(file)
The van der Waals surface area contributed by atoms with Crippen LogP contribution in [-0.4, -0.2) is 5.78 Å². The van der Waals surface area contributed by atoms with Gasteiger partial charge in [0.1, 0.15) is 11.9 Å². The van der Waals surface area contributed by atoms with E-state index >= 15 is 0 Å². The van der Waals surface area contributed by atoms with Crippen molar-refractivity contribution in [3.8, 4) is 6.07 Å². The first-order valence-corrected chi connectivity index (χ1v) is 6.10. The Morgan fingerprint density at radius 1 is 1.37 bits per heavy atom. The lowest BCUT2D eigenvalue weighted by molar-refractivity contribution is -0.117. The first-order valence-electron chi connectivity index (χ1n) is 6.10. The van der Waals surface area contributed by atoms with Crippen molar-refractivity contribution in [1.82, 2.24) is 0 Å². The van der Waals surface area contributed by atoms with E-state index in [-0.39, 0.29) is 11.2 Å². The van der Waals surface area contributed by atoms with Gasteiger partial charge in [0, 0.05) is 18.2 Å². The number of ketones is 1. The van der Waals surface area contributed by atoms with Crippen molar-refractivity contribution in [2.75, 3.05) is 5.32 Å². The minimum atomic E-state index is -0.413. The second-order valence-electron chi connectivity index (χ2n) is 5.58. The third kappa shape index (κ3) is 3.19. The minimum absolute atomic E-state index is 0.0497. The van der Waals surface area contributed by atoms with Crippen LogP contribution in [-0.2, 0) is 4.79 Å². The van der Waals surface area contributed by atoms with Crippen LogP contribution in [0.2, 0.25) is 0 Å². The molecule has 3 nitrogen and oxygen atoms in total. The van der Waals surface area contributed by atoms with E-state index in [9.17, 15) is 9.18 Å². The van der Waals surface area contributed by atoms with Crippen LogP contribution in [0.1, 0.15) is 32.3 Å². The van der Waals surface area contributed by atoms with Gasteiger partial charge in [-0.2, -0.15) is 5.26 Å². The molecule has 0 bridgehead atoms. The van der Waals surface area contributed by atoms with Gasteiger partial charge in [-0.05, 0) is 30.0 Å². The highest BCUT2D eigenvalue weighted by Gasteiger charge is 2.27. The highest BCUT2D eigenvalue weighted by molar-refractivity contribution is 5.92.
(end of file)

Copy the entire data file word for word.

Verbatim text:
The van der Waals surface area contributed by atoms with Crippen LogP contribution in [-0.4, -0.2) is 5.78 Å². The van der Waals surface area contributed by atoms with Gasteiger partial charge in [0.1, 0.15) is 11.9 Å². The van der Waals surface area contributed by atoms with E-state index >= 15 is 0 Å². The van der Waals surface area contributed by atoms with Crippen molar-refractivity contribution in [3.8, 4) is 6.07 Å². The first-order valence-corrected chi connectivity index (χ1v) is 6.10. The Morgan fingerprint density at radius 1 is 1.37 bits per heavy atom. The lowest BCUT2D eigenvalue weighted by molar-refractivity contribution is -0.117. The first-order valence-electron chi connectivity index (χ1n) is 6.10. The van der Waals surface area contributed by atoms with Crippen molar-refractivity contribution in [1.82, 2.24) is 0 Å². The van der Waals surface area contributed by atoms with E-state index in [-0.39, 0.29) is 11.2 Å². The van der Waals surface area contributed by atoms with Gasteiger partial charge in [0, 0.05) is 18.2 Å². The number of ketones is 1. The van der Waals surface area contributed by atoms with Crippen molar-refractivity contribution in [2.75, 3.05) is 5.32 Å². The minimum atomic E-state index is -0.413. The second-order valence-electron chi connectivity index (χ2n) is 5.58. The third kappa shape index (κ3) is 3.19. The minimum absolute atomic E-state index is 0.0497. The van der Waals surface area contributed by atoms with Crippen LogP contribution in [-0.2, 0) is 4.79 Å². The van der Waals surface area contributed by atoms with Crippen LogP contribution in [0.2, 0.25) is 0 Å². The molecule has 3 nitrogen and oxygen atoms in total. The van der Waals surface area contributed by atoms with E-state index in [9.17, 15) is 9.18 Å². The van der Waals surface area contributed by atoms with Crippen LogP contribution in [0.1, 0.15) is 32.3 Å². The van der Waals surface area contributed by atoms with Gasteiger partial charge in [-0.2, -0.15) is 5.26 Å². The molecule has 0 bridgehead atoms. The van der Waals surface area contributed by atoms with Gasteiger partial charge in [-0.05, 0) is 30.0 Å². The highest BCUT2D eigenvalue weighted by Gasteiger charge is 2.27. The highest BCUT2D eigenvalue weighted by molar-refractivity contribution is 5.92.